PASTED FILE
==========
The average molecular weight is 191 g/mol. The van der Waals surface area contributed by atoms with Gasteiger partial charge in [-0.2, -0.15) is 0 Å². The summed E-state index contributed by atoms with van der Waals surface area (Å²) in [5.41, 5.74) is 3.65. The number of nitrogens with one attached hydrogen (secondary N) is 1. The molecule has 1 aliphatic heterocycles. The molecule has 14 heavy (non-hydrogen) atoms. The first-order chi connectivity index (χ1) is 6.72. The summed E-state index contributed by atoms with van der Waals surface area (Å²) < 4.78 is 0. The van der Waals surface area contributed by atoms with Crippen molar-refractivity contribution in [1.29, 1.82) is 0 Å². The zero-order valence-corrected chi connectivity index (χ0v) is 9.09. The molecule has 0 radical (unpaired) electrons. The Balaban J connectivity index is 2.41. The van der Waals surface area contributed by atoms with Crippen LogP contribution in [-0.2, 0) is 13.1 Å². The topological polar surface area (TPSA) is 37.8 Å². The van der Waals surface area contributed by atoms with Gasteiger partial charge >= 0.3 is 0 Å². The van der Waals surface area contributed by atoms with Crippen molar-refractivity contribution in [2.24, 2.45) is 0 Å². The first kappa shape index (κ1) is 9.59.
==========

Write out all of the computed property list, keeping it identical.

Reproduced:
The average molecular weight is 191 g/mol. The van der Waals surface area contributed by atoms with Gasteiger partial charge in [-0.2, -0.15) is 0 Å². The summed E-state index contributed by atoms with van der Waals surface area (Å²) in [5.41, 5.74) is 3.65. The number of nitrogens with one attached hydrogen (secondary N) is 1. The molecule has 1 aliphatic heterocycles. The molecule has 14 heavy (non-hydrogen) atoms. The first-order chi connectivity index (χ1) is 6.72. The summed E-state index contributed by atoms with van der Waals surface area (Å²) < 4.78 is 0. The van der Waals surface area contributed by atoms with Crippen molar-refractivity contribution in [1.29, 1.82) is 0 Å². The zero-order valence-corrected chi connectivity index (χ0v) is 9.09. The molecule has 0 radical (unpaired) electrons. The Balaban J connectivity index is 2.41. The van der Waals surface area contributed by atoms with Crippen LogP contribution in [-0.2, 0) is 13.1 Å². The topological polar surface area (TPSA) is 37.8 Å². The van der Waals surface area contributed by atoms with Gasteiger partial charge >= 0.3 is 0 Å². The van der Waals surface area contributed by atoms with Crippen molar-refractivity contribution in [2.24, 2.45) is 0 Å². The first kappa shape index (κ1) is 9.59.